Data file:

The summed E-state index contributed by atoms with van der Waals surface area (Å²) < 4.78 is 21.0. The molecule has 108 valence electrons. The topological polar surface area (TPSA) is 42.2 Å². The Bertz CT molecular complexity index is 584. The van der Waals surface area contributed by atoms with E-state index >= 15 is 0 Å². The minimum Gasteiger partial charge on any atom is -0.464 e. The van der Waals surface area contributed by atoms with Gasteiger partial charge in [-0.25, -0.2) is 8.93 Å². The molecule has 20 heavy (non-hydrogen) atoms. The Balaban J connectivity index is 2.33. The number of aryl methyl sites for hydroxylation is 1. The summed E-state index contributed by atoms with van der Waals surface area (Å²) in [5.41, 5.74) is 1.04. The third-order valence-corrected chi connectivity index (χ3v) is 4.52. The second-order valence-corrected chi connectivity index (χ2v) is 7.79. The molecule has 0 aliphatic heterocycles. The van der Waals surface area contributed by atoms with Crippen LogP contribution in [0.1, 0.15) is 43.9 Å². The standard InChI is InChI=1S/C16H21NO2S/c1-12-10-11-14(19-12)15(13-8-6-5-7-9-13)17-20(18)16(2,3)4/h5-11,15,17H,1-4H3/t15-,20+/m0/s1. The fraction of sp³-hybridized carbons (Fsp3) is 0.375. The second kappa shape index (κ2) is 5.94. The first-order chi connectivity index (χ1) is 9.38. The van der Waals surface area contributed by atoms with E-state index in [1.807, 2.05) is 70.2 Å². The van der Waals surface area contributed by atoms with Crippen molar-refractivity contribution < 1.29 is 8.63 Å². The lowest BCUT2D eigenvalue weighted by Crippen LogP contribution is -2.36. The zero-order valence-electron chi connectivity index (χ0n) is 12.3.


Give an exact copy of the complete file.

The summed E-state index contributed by atoms with van der Waals surface area (Å²) < 4.78 is 21.0. The molecule has 108 valence electrons. The topological polar surface area (TPSA) is 42.2 Å². The Bertz CT molecular complexity index is 584. The van der Waals surface area contributed by atoms with E-state index >= 15 is 0 Å². The minimum Gasteiger partial charge on any atom is -0.464 e. The van der Waals surface area contributed by atoms with Gasteiger partial charge in [-0.25, -0.2) is 8.93 Å². The molecule has 20 heavy (non-hydrogen) atoms. The Balaban J connectivity index is 2.33. The number of aryl methyl sites for hydroxylation is 1. The summed E-state index contributed by atoms with van der Waals surface area (Å²) in [5.41, 5.74) is 1.04. The third-order valence-corrected chi connectivity index (χ3v) is 4.52. The second-order valence-corrected chi connectivity index (χ2v) is 7.79. The molecule has 0 aliphatic heterocycles. The van der Waals surface area contributed by atoms with Crippen LogP contribution in [0.1, 0.15) is 43.9 Å². The standard InChI is InChI=1S/C16H21NO2S/c1-12-10-11-14(19-12)15(13-8-6-5-7-9-13)17-20(18)16(2,3)4/h5-11,15,17H,1-4H3/t15-,20+/m0/s1. The fraction of sp³-hybridized carbons (Fsp3) is 0.375. The second kappa shape index (κ2) is 5.94. The first-order chi connectivity index (χ1) is 9.38. The van der Waals surface area contributed by atoms with E-state index in [1.807, 2.05) is 70.2 Å². The van der Waals surface area contributed by atoms with Crippen molar-refractivity contribution < 1.29 is 8.63 Å². The lowest BCUT2D eigenvalue weighted by Crippen LogP contribution is -2.36. The zero-order valence-electron chi connectivity index (χ0n) is 12.3.